With regards to "spare the rod, spoil the child", I think we have to remember that the "rod" isn't necessarily physical. There are many other very effective ways to reenforce boundaries aside from a swat on the behind. (Not that a swat on the behind isnt sometimes necessary as an attention grabber). What I often see in families with difficult or unruly children are a series of mixed messages, or inconsistencies in what is expected, what is reinforced and how it is reenforced. For example, I've taught many kids who must go to bed early because their marks are falling, yet an unsupervised television and video game console sits on top of the "study desk" in their bedroom giving the kid full access any time day or night. Kids are also often set up to fail because they are inappropriately 'punished' for their transgressions, or the punishment doesn't fit the crime. There is no mechanism to correct the behavior. For example, suspending a student for skipping school is ludicrous when you think about it.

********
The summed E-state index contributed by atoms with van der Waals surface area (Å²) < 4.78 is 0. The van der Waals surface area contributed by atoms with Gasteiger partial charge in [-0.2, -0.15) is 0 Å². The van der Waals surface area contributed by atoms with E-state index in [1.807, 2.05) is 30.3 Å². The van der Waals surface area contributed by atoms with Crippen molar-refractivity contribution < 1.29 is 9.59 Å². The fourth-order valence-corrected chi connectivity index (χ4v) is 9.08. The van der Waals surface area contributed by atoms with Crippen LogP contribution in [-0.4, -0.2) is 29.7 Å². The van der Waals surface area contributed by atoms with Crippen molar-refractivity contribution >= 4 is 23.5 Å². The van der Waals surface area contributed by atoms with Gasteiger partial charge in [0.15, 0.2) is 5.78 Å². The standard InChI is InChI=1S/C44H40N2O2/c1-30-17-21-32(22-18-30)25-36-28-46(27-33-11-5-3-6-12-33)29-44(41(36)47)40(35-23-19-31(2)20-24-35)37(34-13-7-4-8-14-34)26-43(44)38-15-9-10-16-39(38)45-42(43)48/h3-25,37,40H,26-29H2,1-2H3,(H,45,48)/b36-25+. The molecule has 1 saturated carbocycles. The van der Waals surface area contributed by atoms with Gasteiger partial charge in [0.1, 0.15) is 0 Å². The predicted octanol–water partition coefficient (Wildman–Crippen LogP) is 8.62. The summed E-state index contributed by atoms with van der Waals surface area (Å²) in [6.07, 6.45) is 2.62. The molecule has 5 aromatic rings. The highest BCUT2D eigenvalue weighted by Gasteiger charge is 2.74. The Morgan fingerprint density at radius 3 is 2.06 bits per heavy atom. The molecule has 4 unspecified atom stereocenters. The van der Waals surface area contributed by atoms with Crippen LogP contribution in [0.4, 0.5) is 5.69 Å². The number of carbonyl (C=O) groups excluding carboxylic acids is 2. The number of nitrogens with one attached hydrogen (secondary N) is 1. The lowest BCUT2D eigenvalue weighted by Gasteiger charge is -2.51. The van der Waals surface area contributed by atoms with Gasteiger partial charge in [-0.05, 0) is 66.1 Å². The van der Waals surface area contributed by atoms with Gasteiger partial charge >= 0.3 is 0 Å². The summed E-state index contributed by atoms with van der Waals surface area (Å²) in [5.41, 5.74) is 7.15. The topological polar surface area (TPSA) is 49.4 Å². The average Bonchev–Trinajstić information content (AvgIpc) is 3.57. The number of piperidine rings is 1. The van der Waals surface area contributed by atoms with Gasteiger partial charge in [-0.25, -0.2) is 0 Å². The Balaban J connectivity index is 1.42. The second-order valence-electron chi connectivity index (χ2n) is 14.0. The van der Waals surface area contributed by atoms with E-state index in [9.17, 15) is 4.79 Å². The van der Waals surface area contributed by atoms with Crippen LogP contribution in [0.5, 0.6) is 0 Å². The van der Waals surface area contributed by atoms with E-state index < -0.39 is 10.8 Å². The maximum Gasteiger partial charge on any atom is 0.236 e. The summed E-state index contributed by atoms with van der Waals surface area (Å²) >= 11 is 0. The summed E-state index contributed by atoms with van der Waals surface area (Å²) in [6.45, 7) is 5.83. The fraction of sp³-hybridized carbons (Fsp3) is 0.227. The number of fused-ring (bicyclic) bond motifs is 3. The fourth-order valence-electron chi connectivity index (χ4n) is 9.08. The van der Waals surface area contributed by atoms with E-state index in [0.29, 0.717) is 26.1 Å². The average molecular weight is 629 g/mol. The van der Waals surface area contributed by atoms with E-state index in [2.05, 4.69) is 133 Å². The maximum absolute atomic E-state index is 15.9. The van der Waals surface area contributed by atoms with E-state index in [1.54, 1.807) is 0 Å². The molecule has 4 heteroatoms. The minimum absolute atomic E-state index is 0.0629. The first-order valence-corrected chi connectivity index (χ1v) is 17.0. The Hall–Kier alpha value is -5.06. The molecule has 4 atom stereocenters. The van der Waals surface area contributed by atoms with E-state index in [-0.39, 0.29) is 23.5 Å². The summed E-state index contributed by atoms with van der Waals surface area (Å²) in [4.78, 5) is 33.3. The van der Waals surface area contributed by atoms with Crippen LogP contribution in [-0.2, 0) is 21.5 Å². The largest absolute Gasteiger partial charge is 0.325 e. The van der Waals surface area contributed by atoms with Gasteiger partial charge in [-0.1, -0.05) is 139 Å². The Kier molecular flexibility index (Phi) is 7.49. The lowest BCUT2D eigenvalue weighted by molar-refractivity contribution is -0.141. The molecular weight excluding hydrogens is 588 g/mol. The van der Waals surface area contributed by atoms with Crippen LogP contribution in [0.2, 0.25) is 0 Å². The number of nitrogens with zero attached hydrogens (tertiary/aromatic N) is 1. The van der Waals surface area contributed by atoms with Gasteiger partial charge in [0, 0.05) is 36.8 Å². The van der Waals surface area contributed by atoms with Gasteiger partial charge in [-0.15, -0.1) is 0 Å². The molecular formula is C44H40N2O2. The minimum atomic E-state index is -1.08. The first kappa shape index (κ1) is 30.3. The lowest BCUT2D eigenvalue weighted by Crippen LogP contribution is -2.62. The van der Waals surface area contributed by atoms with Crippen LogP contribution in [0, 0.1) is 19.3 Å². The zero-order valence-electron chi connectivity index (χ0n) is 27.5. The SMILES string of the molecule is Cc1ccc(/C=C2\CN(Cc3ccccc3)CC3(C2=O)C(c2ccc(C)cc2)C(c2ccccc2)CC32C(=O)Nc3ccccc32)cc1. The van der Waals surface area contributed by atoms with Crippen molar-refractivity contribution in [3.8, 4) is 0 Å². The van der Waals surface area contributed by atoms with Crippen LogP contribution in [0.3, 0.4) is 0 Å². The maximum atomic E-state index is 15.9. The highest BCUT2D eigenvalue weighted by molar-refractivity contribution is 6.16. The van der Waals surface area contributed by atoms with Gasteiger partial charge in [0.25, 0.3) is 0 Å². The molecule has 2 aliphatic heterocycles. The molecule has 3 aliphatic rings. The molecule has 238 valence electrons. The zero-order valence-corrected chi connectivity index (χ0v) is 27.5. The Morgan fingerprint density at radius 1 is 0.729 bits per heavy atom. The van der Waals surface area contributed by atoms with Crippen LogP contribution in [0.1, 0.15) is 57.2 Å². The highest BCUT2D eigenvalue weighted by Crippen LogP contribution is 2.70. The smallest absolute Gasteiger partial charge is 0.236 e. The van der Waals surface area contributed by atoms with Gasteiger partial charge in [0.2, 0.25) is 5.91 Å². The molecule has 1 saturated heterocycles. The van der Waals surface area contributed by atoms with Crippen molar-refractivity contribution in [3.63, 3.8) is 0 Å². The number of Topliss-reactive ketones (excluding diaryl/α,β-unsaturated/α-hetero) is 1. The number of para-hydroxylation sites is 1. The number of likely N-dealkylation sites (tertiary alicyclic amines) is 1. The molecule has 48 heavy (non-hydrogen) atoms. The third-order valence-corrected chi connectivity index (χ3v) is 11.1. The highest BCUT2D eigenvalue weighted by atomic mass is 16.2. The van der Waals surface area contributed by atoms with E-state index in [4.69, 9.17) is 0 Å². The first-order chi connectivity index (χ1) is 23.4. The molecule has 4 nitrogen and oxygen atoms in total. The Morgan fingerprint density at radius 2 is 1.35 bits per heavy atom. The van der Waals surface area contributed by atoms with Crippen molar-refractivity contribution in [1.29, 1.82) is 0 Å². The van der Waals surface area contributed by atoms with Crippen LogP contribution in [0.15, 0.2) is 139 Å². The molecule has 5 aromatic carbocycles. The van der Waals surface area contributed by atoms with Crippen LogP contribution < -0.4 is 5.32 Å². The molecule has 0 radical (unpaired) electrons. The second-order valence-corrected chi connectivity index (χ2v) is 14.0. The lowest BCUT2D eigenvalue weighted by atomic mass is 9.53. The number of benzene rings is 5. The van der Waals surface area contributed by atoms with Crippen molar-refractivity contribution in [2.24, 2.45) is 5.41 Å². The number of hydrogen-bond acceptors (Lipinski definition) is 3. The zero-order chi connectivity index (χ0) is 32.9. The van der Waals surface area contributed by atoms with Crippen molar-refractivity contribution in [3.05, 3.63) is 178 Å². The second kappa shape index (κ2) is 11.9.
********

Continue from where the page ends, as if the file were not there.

When I think back on it, it's an awful lot like training horses. We know that with horses, the correction must be appropriate to the offense and that consistency is everything. Just as inconsistency is unfair to the horse who is expected to learn it is also unfair to the kid who is expected to learn. Being diligent in correcting and guiding even the smallest behaviors is hard work and requires us to see above ourselves in concern for the other person, or animal. So often with both kids and horses, we respond emotionally to poor behavior, which usually goes hand in hand with applying inconsistent or inappropriate "punishments" rather than corrections. In my mind, punishment says, " I care about how your behavior affects me", where a correction says, "I care about how your behavior affects you". Those people who successfully work with kids and parent kids to become great people and those that successfully train horses know the difference well. I guess that is what makes them good leaders.